The guitar and the hole in the ground…

But first…
Dulltown, UK: Today’s Sir Arthur Conan Doyle quotation is from The Musgrave Ritual:
(Watson on Holmes) The rough-and-tumble work in Afghanistan, coming on top of a natural Bohemianism of disposition, has made me rather more lax than benefits a medical man. But with me there is a limit, and when I find a man who keeps his cigars in the coal-scuttle, his tobacco in the toe end of a Persian slipper, and his unanswered correspondence transfixed by a jack-knife into the very centre of his wooden mantelpiece, then I begin to give myself virtuous airs…
>>>>>>>>>>>>>>>>>>>>>>>>>>>>>>>>>>>>>>>>>>>>>>>>>>>>>>>>>>>>>>

A dank afternoon, I was walking through the town centre; as I passed a fenced-off recently dug hole in the road I became aware of a smell issuing from its direction. I was suddenly puzzled; what was that odour? Was it a familiar odour? No, not very familiar, but there was a tantalising hint of it lurking somewhere in my memory…
Perhaps it was just gas? I could see some naked pipes and a clever bulbous plastic junction nestling amongst the brown knobs of disturbed clay and discarded beer cans at the bottom of the pit; yes, it probably was a gaseous emanation, but, there was also a ‘something’ about it which tried to zip me back in time, a long time, perhaps as far as my schooldays or my teenage years. I was pretty sure that I hadn’t smelled that smell for a long time. What could it be?…
Isn’t the sense of smell amazing? How we can detect the faintest whiff of something which triggers and straightaway brings up information and memory in a fraction of a second.
I am currently reading a new science book by Jim Al-Khalili and Johnjoe McFadden, Life on the Edge on the relatively new science of Quantum Biology. For me, it is not a particularly easy read, but it’s gripping nevertheless – I do have trouble visualising those bobbing atoms, fussy quivering molecules, and those flighty little electrons buzzing around the place, but I am persevering. The gist of the book is the surprising idea that quantum mechanics, the bizarre rules of tiny tiny things and their crackpot behaviour can have effect in the world of much larger scale things like migrating robins, tadpoles turning into frogs, and people’s noses.
The chapter I’m reading at the moment is dealing with quantum effects going on in the process of sniffing things and getting the info about the thing successfully slotted into the old brain – yes, really! Oh, and by the way, those migrating robins seem to be using quantum physics to detect the earth’s magnetic field as a kind of Sat Nav – and never mind what those tadpoles are getting up to!
I’ll bet by now you are wondering what’s happening about the smelly hole in the ground from my opening paragraph…
Well, as I walked on a few steps, it all came back to me. When I was at school a fellow pupil mentioned that he had an old acoustic guitar that he didn’t need; I didn’t have a guitar, and I desperately wanted one. After a bit of bargaining we decided on some kind of swap; there was nothing of mine that he fancied having, except for the ‘saw’ off a sawfish that an old lady neighbour had given me; her late husband, a seafaring man, had brought it back from ‘foreign parts’. We negotiated a bit more and I finally handed over the ‘saw’ and one-pound-ten-shillings (£1.50) and got the guitar, my first guitar.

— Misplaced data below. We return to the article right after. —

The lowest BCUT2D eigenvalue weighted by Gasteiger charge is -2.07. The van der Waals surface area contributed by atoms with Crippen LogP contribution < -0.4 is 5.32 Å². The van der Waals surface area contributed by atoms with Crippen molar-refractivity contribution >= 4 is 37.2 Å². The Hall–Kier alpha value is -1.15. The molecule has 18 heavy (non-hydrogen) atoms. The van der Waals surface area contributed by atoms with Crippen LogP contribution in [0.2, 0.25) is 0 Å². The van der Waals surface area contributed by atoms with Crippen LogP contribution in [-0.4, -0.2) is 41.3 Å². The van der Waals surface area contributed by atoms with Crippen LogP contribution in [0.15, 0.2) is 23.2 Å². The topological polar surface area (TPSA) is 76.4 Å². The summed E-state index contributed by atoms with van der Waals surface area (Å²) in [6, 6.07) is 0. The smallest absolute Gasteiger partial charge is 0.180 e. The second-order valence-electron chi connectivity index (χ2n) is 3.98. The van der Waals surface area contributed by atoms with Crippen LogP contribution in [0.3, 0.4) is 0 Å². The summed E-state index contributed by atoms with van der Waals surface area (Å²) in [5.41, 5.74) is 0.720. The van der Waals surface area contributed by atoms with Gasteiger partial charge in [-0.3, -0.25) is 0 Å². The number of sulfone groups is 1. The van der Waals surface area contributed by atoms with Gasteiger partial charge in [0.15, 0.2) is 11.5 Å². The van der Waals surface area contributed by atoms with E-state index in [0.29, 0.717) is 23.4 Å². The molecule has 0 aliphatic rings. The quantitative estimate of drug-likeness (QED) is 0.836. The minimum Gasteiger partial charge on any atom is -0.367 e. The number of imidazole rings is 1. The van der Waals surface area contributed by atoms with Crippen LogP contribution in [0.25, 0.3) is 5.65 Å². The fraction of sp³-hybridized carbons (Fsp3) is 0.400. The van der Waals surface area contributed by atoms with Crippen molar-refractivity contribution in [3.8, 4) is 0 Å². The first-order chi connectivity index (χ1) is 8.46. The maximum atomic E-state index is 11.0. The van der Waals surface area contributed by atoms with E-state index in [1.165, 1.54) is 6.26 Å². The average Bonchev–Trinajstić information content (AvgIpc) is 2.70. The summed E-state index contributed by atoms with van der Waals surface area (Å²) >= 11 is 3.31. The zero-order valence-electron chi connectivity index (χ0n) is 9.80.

The instrument came in a floppy shaped bag with a flap and a button at one end; it was made from a strange light brown synthetic ‘leather’ material. When opened up it emitted a strange, earthy, not too pleasant, but very distinctive smell. Yes, that was the very same smell coming out of that hole in the road…
Well, that’s quantum mechanics for you!…

About Dave Whatt

Grumpy old surrealist artist, musician, postcard maker, bluesman, theatre set designer, and debonair man-about-town. My favourite tools are the plectrum and the pencil...
This entry was posted in books, brain, Dulltown, existentialism, guitars, history, Hull.UK., humour, information, physics, puzzle, reading, science, serendipity, writing and tagged , , , , , , , , , , , , , , , , , . Bookmark the permalink.

2 Responses to The guitar and the hole in the ground…

  1. Oh my gosh, I love this! What a great memory for you, haha! It sounds like it smelled a bit “foosty” like the stuff piled at the back of the charity shop up the end of my road. Anyway, smells yes…I do love a good sniff. Freshly mown grass is my favourite, followed by pipe tobacco. Then there is the weird “fried egg” smell I sometimes catch in the air (not a fried egg in sight) – this always reminds me of my grandfather, who hated fried eggs and him and I would go out the back and sit grumbling at my grandmothers attempts at a cooked breakfast! Oh and well done for wading through that book of yours, very high falutin’. I’m not very good with Quantum things – always reminds me of maths, and I loathe maths.

    • Dave Whatt says:

      I can ‘picture’ that guitar bag smell, if you know what I mean – it was a brownish-maroon hollow sort of smell with the hint of an old mouldy book about it – how about that?…
      I love fried eggs, but I don’t eat ’em – threw my frying pan away years ago!
      I can handle low level maths and find it very satisfying when it comes in useful – like laying out an elliptical flower bed for my friends a few weeks ago – great fun!…

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